During the process of health behavior change, individuals pass different phases characterized by different demands and challenges that have to be mastered. To overcome these demands successfully, phase-specific self-efficacy beliefs are important. The present study distinguishes between task self-efficacy, maintenance self-efficacy, and recovery self-efficacy. These phase-specific beliefs were studied in a sample of 484 cardiac patients during rehabilitation treatment and at follow-up 2 and 4 months after discharge to predict physical exercise at 4 and 12 months follow-up. The three phase-specific self-efficacies showed sufficient discriminant validity and allowed for differential predictions of intentions and behavior. Persons in the maintenance phase benefited more from maintenance self-efficacy in terms of physical exercise than persons not in the maintenance phase. Those who had to resume their physical exercise after a health related break profited more from recovery self-efficacy in terms of physical exercise than persons who were continuously active. Implications for possible interventions are discussed.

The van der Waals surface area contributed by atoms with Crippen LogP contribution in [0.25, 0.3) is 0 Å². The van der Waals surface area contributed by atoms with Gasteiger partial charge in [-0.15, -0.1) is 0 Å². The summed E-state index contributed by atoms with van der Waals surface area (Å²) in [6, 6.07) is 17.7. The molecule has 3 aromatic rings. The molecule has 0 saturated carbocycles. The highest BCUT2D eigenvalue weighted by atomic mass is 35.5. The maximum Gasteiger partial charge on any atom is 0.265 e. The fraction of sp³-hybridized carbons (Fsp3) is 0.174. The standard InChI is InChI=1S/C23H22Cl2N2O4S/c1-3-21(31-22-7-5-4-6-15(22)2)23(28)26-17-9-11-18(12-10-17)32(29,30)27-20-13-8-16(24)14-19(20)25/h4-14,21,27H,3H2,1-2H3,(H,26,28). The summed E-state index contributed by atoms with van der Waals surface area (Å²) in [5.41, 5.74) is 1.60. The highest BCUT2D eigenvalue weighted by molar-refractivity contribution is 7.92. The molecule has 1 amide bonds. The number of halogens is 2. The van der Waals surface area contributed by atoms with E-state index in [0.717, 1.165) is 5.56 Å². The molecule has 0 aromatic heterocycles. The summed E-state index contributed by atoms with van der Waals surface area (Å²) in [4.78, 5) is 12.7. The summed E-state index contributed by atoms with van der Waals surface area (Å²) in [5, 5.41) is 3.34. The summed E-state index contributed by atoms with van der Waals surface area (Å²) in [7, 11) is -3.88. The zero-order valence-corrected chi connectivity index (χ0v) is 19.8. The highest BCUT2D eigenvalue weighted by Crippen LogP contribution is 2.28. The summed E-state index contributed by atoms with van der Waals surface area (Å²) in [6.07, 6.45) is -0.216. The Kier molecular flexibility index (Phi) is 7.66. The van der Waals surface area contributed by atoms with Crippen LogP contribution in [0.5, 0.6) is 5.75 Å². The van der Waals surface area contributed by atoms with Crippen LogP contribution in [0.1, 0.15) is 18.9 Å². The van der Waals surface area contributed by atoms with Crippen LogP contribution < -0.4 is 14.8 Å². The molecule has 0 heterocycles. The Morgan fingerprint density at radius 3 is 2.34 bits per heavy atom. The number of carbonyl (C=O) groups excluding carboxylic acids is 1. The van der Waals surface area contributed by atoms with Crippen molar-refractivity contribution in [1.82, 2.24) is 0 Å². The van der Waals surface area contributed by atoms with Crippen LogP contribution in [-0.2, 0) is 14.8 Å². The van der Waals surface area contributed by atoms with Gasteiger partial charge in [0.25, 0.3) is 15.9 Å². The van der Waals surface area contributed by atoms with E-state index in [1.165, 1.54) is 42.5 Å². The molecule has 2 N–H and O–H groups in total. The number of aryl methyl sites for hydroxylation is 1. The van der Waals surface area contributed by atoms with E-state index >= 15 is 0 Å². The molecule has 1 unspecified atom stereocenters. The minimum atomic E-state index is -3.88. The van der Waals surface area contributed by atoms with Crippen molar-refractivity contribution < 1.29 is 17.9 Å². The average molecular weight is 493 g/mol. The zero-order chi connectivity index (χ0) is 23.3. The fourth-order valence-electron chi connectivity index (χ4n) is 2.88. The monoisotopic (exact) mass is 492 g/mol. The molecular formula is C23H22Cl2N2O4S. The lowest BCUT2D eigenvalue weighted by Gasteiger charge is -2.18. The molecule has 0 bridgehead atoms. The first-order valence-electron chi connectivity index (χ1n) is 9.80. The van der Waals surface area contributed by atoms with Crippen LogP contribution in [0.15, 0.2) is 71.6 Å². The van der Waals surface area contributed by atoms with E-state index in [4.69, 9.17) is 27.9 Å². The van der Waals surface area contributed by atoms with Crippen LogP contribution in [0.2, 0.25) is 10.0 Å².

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Delphine De Smedt, Els Clays, Christof Prugger, Johan De Sutter, Zlatko Fras, Guy De Backer, Dragan Lovic, Anneleen Baert, Kornelia Kotseva and Dirk De Bacquer

Background:

The study aim was to assess the physical activity levels as well as the intention to become physically active in patients with stable coronary heart disease (CHD) with a special focus on the association with their risk profile.